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From Earwin Burrfoot <>
Subject Re: Lucene's default settings & back compatibility
Date Tue, 19 May 2009 13:14:13 GMT
On Tue, May 19, 2009 at 16:56, Grant Ingersoll <> wrote:
> There's a difference between std. coding practices and purposefully putting
> in lots of if checks to solve back compatibility issues that are created in
> order to satisfy some naming convention.  Given the length of time between
> releases, we could easily call every new release a major version and we
> wouldn't be all that different from most commercial projects.
> I've said it before and I'll say it again.  Given the time between Lucene
> releases (at least 6 mos. for minor releases and 1+ year for majors) we have
> _PLENTY_ of time to let users know what is coming and plan accordingly.   By
> being so dogmatic about back compatibility, I believe we are making it
> harder to innovate and harder for new people to contribute and we keep cruft
> around for way too long.  (How the heck is a new contributor supposed to
> keep track of all the things that went into Lucene for the past 1.5 years?)
>  I'm not saying we should throw back compat. out the window, I'm just saying
> we should take it more on a case by case basis, with the default, obviously,
> being to favor back compatibility.  The large majority of users  (I'd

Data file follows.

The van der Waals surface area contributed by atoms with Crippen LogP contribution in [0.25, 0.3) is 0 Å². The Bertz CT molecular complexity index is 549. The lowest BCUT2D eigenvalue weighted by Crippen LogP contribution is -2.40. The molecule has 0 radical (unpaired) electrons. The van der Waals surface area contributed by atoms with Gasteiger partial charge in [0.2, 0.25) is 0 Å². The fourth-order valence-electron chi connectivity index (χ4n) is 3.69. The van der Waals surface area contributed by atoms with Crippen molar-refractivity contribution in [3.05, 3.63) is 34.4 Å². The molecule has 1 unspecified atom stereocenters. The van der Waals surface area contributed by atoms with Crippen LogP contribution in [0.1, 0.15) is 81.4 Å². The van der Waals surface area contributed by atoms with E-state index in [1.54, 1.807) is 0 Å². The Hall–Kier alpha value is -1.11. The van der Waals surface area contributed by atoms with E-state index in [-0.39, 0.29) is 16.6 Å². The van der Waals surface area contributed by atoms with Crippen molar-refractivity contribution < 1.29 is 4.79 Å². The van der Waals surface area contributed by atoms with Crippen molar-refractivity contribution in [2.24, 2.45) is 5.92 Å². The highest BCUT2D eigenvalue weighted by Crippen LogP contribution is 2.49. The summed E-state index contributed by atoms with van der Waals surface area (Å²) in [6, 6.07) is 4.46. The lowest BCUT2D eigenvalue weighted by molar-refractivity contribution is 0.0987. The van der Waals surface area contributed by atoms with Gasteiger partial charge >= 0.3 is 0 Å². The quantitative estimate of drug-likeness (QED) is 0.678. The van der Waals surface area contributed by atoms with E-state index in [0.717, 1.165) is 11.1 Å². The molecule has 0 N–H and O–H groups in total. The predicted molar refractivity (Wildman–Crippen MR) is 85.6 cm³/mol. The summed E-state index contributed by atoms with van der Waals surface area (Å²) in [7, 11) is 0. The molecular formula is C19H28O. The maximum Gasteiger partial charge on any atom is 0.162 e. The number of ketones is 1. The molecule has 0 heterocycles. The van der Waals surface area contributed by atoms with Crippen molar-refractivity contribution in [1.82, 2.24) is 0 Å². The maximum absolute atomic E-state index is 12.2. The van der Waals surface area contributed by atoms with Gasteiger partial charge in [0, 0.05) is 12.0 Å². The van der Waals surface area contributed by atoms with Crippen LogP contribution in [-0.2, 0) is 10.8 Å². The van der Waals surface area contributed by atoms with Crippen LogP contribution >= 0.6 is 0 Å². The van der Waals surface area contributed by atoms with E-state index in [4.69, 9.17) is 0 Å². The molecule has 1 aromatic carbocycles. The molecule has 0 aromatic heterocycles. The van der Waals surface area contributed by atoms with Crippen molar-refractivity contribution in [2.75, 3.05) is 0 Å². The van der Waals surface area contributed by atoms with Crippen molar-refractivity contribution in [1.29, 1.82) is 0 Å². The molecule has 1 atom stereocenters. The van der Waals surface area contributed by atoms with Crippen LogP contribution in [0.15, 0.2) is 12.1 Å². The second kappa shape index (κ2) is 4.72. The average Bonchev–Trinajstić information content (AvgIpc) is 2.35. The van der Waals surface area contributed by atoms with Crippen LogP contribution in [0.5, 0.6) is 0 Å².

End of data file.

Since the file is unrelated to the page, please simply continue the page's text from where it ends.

> venture to say well north of 95% of them) will be able to deal with minor
> API changes every 6 to 8 months, especially if we are more proactive about
> communicating them to java-user@ and in CHANGES.

> I think you missed the point.  The problem lies in releasing 2.4's settings
> and those settings are wrong.  Using your example, say Settings24 was messed
> up and set trackMaxScore to true when it should have been false (mistakes
> happen).  It gets released in 2.9 as the settings for 2.4 back
> compatibility.  We then realize our mistake.  How do you fix it?  You can't
> just set it to false, b/c now you have users who are depending, potentially,
> on the _wrong_ version.  So, now you have to deprecate it and come out with
> a "new" Settings2.4 called something else.

> Sorry, I'd rather read CHANGES.  It is the one place we all make sure to
> enter our changes.  People aren't as good about javadocs, especially
> accessors where the name is "self explanatory".  Plus it has a link to a
> JIRA issue.

> Also, how useful is it going to be to have 30 or 40 (hundreds?) accessors on
> a single Settings object?  So, then, the logical thing to do is to split it
> up and have some nested way of doing things.  And then people will be tired
> of having to programmatically set all the values, so they will create a
> config/properties file that does it.  But, because we don't like
> dependencies, we will re-invent how that works.  After it's all said and
> done, you end up having re-invented IOC.

God, let this man be heard. Please.
I mean, I agree with all said above, maybe in a bit less tactful way.

Kirill Zakharenko/Кирилл Захаренко (
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